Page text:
I’ve heard this so many times since becoming a wedding stationer, “people are just going to put the invitations in the bin anyway.” However, this proclamation always surprises me. I have kept the wedding invitations of five cousins and my brother, plus the order of service of another cousin. Over half of these weddings took place well before I’d even considered becoming a stationer so it isn’t because stationery is my ‘thing’ either. I haven’t got a single favour or any other momento for most of these special days, and I certainly wouldn't expect to be given something, but the invitations make a lovely keepsake in place of such things.
Perhaps I’m just sentimental but I like having the stationery which documents such an important day. It seems to me that an invitation or order of service is the perfect keepsake for your guests and family, they document all the important details of your day, your names, the date, the time, the venue. They’re also easy to keep. I know a number of people still have their invitations to my wedding and one even kept my wedding R.S.V.P. card and bought us another one purely because she wanted to keep the set we sent out with our invitations as a keepsake. Some family even still have our engagement invitations. I genuinely like having this little bit of traditional evidence of the weddings I have been invited too.
In fact, I’m very disappointed when I don’t get a solid invitation (or even a phone call or text message in some cases). Two wedding invitations recently have come via word of mouth through family. We missed one of those weddings because the time had been mis-communicated by an hour and we had no invitation to double check the night before. In both cases we’ve been left feeling a bit, well, unimportant? Unwanted maybe? Like we aren’t really worth an invitation (or even an email).
Perhaps this was a cost saving exercise, and fair enough, not everyone can afford luxury wedding invitations. The concept that wedding stationery is ‘disposable’ and therefore the ideal choice to cut from the budget doesn’t really ring true with me, though.
In my experience the invitations don’t just go in the bin. Some will, sure. Just the same as some people will bin your favours, some will leave your meal or parts of it and some won’t drink the champagne you’ve chosen. However, your stationery could be more of a lasting momento for many of your guests than any other part of your wedding. Guests can’t keep a carefully decorated cupcake, a lottery ticket doesn’t usually mean much to anyone unless it is the winning ticket and most guests don’t end up with a copy of the professional photography to remind them of the beauty of your day.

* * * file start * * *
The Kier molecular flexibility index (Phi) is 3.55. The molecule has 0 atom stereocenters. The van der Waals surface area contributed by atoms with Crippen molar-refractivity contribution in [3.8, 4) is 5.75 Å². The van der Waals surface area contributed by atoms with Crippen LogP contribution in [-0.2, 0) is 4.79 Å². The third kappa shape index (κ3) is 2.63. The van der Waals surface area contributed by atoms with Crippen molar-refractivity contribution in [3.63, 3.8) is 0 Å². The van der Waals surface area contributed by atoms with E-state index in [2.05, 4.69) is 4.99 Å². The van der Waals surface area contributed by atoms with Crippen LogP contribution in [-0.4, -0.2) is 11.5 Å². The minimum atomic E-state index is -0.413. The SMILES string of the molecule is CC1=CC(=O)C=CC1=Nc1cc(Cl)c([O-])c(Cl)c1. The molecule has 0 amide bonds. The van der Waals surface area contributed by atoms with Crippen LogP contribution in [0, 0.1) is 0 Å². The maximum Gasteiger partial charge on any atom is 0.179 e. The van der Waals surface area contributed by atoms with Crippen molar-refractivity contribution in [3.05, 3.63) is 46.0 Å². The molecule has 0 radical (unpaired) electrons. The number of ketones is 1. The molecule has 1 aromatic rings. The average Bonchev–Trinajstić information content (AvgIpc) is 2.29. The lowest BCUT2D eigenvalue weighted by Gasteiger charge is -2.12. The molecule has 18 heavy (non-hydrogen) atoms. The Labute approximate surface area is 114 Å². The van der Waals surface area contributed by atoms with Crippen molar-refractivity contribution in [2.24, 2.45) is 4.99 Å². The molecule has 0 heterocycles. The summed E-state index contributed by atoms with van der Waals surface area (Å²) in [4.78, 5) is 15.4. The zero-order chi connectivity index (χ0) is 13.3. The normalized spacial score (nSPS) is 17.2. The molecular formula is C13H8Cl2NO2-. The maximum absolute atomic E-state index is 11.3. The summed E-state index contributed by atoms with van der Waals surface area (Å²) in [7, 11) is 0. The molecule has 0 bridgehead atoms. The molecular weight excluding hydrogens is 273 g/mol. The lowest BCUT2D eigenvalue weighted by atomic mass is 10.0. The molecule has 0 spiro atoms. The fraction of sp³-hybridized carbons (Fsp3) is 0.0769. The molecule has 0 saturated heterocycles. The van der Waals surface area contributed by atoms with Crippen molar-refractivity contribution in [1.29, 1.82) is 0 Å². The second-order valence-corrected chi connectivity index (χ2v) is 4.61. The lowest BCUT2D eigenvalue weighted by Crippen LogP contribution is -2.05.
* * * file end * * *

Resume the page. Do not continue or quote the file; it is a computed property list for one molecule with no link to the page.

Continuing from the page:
However, your invitations last and not only that they also give your guests a sneak peek at your day. They can give a hint of style, a clue as to a colour and these hints then serve as reminders for years to come. They can serve as the prompt that accesses memories of your wedding whenever your stationery is seen.
Alternatively invitations can be totally personalised to the couple, they can be a celebration of you as people. A good bespoke wedding stationery designer will be able to incorporate your style and personality into your stationery and create a design that screams who you are almost before the names are read. I have been known to spend more than 30 hours in a week illustrating a single bespoke design, just to get it perfect and create something completely personal to the bride and groom but also using skills informed by years of training and professional experience that can’t just be picked up. And that’s just to illustrate a design, never mind proof it, print it and assemble it.
I don’t create stationery to be binned; I design your stationery with the intention of giving your guests something worth keeping. I want to create something that is perhaps worth more to your guests than the champagne on arrival or the whiskey miniatures on the tables, even if they only realise it when they find the invitation again in a year, two years or five years time and it sparks a memory of just how much fun they had celebrating your big day with you. A good invitation can remain cherished long after the flowers have wilted, the champagne flutes have been tidied away and the wedding hat has been packed away in its box in the attic.
WINNER – The North of England Wedding Awards 2012.